This morning, I will be attending the funeral of Adam England, the young man who died after a car accident on Interstate 90 last week.
The Englands are acquaintances with my family. We don’t know each other well. But, by all accounts, Adam was a fantastic young man: fun and goofy, hardworking and sincere, faithful and true. His death is a tragedy – a young, promising life cut short far too soon.
I can’t stop thinking about his mother. How do you drive home from the hospital without your child? How do you go into his bedroom, open his closet and finger through the clothes you washed for him just days ago when the whole world stood before him? How do you touch his backpack, notebooks, phone – things he touched so recently you can see him, almost feel him doing it still – and yet he isn’t there?
I have had my father die young, when I was a teenager. I have touched and gone through his things and felt all the pain a child can feel at the loss of a parent. But I have never felt the pain of a parent losing a child, a mother losing her son. I cannot even imagine.
I believe there is more to life than just living it. I believe our spirits go on and families can be reunited in a life after this one. And, still, I weep for Adam’s family – for his father, sister, brother. But because I know what it is to love as a mother, I weep especially for her.
Adam’s death has made me re-evaluate some of the things I allow to take up space in my family’s bandwidth: sports, lessons, camps, parties, chores. All good things, no doubt. But in the grand scheme of things, what does it really matter?
My time with my kids is fleeting, and it is precious. What do I have them spending their time on? How do I communicate with them? Are there constant sticking points I am doggedly hanging onto (piano practice) but in reality should maybe just let go? Parents, what if, instead of signing up our kids for one more thing, we allowed ourselves the luxury of having nights together at home?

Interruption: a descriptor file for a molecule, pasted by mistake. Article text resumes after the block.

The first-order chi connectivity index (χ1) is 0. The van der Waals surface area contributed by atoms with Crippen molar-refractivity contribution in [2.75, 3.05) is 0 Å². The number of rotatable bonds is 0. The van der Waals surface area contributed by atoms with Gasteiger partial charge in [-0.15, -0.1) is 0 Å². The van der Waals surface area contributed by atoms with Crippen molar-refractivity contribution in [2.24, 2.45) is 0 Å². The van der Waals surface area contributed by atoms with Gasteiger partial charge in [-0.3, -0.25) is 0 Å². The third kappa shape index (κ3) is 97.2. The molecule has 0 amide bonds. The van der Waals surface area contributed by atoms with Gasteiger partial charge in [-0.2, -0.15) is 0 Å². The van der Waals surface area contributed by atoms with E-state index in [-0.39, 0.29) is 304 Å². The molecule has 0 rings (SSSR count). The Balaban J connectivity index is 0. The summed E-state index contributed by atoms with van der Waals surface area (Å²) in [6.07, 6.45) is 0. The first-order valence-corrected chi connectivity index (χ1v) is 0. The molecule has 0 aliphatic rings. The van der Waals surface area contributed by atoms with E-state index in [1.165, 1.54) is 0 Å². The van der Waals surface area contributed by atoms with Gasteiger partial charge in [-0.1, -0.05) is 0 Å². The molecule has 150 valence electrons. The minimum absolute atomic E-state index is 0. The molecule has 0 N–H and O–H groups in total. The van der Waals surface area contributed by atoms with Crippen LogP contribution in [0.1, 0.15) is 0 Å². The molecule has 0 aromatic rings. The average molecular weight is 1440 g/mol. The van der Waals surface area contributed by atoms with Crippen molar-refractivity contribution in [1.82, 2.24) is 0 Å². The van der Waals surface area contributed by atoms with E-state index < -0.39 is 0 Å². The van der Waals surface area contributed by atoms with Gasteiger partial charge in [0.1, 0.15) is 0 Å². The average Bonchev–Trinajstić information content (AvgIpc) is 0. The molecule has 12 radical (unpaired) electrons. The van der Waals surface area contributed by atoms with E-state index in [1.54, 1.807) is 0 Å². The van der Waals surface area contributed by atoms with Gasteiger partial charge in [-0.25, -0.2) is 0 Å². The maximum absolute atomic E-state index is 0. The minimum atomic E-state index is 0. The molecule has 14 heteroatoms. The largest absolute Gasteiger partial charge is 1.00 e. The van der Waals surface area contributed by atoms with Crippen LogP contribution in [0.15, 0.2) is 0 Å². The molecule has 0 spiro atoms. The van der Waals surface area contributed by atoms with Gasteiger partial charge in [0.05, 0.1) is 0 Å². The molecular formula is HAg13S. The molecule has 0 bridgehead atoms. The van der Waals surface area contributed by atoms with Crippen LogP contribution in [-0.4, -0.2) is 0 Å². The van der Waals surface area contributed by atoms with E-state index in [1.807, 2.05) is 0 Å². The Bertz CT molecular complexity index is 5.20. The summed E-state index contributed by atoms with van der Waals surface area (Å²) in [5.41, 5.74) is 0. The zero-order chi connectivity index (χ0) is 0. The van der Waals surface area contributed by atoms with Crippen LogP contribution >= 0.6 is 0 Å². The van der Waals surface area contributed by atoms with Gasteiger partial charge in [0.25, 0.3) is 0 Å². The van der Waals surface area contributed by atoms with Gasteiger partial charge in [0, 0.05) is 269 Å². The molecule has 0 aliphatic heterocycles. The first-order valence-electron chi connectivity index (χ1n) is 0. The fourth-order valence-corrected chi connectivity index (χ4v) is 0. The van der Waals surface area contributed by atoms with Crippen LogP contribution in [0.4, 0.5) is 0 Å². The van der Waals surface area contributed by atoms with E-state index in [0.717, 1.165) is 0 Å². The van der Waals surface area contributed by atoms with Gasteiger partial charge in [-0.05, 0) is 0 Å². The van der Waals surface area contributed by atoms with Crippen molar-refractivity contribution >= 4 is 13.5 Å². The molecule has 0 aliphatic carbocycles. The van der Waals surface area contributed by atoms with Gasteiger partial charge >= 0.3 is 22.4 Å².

Coaches, what if, instead of holding practice for hours each day, you sent your team home early on occasion with a charge to teach a younger sibling a skill; to help a parent with making dinner; or to call a grandparent they don’t normally get to talk to?
Teachers, what if, instead of assigning that extra page of homework, you told your students their assignment for the night was to spend time talking with their parents, reaching out to an elderly neighbor or doing a small act of kindness that could make this world a better place?
A few years before my dad passed away, he was asked to give the eulogy at the funeral of a 2-year-old boy – the beloved youngest son of our dear friends – who had died in a car accident. On that sad day, he said, “I am firmly convinced that every life has a purpose, and, likewise, every death.
“We may not immediately recognize it, but there is good that comes from every misfortune. There is joy somewhere to counteract every sorrow. … Each one of us has some area in our life that could be improved. Just to make sure that this little boy has not died in vain, let us all look at ourselves and make some change for the better that we can credit to (him).”
I know I’m going to be making changes in the name of Adam England. Our time with our families is too precious and uncertain to allow it to get swallowed up in the giant machine that is the Way We Do Life in the 21st Century. Just because something is the way we’ve always done it doesn’t mean it’s the way it always has to be done. That’s what I learned this week. That’s what I hope to never forget.
Julia Ditto shares her life with her husband, six children and a random menagerie of farm animals in Spokane Valley. She can be reached at firstname.lastname@example.org.
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